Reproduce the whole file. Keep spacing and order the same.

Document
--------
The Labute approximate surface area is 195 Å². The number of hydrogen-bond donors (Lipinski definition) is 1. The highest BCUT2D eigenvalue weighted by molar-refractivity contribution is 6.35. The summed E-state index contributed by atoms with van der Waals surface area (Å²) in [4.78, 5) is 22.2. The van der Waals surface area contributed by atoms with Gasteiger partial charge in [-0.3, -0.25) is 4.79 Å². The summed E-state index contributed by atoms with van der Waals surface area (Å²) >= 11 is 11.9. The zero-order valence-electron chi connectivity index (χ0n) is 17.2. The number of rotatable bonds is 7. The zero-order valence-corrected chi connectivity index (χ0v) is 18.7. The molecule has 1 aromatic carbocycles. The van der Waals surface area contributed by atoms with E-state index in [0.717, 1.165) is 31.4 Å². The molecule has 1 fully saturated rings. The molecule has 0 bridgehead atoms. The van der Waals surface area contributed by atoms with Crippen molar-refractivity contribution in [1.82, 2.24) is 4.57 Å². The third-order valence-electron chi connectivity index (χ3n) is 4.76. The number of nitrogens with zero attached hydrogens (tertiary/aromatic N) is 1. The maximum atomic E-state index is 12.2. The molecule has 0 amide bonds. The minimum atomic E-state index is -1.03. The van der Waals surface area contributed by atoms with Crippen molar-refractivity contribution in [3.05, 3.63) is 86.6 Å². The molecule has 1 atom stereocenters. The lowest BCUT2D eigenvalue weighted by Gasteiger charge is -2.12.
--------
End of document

The Labute approximate surface area is 195 Å². The number of hydrogen-bond donors (Lipinski definition) is 1. The highest BCUT2D eigenvalue weighted by molar-refractivity contribution is 6.35. The summed E-state index contributed by atoms with van der Waals surface area (Å²) in [4.78, 5) is 22.2. The van der Waals surface area contributed by atoms with Gasteiger partial charge in [-0.3, -0.25) is 4.79 Å². The summed E-state index contributed by atoms with van der Waals surface area (Å²) >= 11 is 11.9. The zero-order valence-electron chi connectivity index (χ0n) is 17.2. The number of rotatable bonds is 7. The zero-order valence-corrected chi connectivity index (χ0v) is 18.7. The molecule has 1 aromatic carbocycles. The van der Waals surface area contributed by atoms with E-state index in [0.717, 1.165) is 31.4 Å². The molecule has 1 fully saturated rings. The molecule has 0 bridgehead atoms. The van der Waals surface area contributed by atoms with Crippen molar-refractivity contribution in [1.82, 2.24) is 4.57 Å². The third-order valence-electron chi connectivity index (χ3n) is 4.76. The number of nitrogens with zero attached hydrogens (tertiary/aromatic N) is 1. The maximum atomic E-state index is 12.2. The molecule has 0 amide bonds. The minimum atomic E-state index is -1.03. The van der Waals surface area contributed by atoms with Crippen molar-refractivity contribution in [3.05, 3.63) is 86.6 Å². The molecule has 1 atom stereocenters. The lowest BCUT2D eigenvalue weighted by Gasteiger charge is -2.12.